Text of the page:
Last night, I went to the Shambala Center in NYC, a Buddhist school with meditation instruction and mindfulness talks open to the public. Robert Chender, a senior meditation teacher of this lineage, lead the evening, centering his lesson around the “stories we tell ourselves” in order to deal with difficult emotion. He explained that one of the aims of meditation is to quiet the voice in the logical part of our brain that either placate or encourages the amygdala–the fear center of our brain. Instead, we’re meant to simply feel what we’re feeling and then let it go.
“Imagine how incredible our lives could be if we stopped believing our own story.” This struck me more than anything else throughout the night. As a writer, my story is my identity–honing and shaping it is my livelihood, my mission. But on the other hand, he’s right–even the story I now use to guide my writing has often acted as a barrier to living my life. When I first thought about going on the Camino, my brain told me that I wasn’t athletic enough to do it. Many people outside my brain said this to me as well. My brain–and my neighbors–also told me that it’s dangerous for a woman to travel alone.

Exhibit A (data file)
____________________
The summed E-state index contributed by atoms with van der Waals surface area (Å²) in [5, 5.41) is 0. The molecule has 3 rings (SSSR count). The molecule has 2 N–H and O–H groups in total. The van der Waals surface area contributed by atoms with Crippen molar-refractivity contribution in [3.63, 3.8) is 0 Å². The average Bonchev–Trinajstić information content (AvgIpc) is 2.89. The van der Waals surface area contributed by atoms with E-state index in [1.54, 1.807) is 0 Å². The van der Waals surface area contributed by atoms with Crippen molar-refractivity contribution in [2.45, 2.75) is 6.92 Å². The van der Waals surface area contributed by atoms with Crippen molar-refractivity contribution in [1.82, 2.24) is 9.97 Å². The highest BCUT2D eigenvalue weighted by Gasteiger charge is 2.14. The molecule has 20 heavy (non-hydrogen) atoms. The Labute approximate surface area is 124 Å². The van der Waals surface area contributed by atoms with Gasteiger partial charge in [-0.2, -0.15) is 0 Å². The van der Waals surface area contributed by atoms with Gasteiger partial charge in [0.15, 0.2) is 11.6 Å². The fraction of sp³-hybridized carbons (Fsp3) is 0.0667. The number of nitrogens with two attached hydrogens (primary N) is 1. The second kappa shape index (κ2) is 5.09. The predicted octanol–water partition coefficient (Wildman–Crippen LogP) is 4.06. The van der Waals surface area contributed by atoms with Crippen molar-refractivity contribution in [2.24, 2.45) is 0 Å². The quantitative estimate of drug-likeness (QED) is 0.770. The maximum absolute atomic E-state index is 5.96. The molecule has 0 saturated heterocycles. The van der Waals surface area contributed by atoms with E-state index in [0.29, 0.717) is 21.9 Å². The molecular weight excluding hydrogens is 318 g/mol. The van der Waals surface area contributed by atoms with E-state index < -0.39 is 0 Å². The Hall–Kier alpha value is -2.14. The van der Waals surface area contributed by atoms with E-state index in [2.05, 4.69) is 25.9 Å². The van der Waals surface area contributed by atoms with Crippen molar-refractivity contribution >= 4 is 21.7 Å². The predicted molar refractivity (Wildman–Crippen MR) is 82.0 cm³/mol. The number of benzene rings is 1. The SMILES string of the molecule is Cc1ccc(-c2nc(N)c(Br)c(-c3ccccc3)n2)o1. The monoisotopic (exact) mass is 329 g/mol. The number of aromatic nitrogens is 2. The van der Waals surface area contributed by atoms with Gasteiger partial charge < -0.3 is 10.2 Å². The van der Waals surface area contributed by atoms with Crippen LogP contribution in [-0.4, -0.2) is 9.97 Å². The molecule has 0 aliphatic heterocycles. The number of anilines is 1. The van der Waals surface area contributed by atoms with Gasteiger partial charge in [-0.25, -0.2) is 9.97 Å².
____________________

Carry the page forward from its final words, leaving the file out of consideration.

These stories all come from somewhere, but they skew or shroud important facts. They build false bias, encourage unnecessary fear, and can even develop into disgust for yourself or someone else. No, I wasn’t athletic, but I could train. Yes, it can be dangerous, but I could take precautions. Both Caminos for me became about listening to my natural emotions as they arise without judgment, instead of the long-winded, overly structured story that I’ve written for myself inside my mind. In the regular world, we get too busy to even realize this is happening. On the Camino, it’s impossible not to hear and see our BS stories for what they are–BS.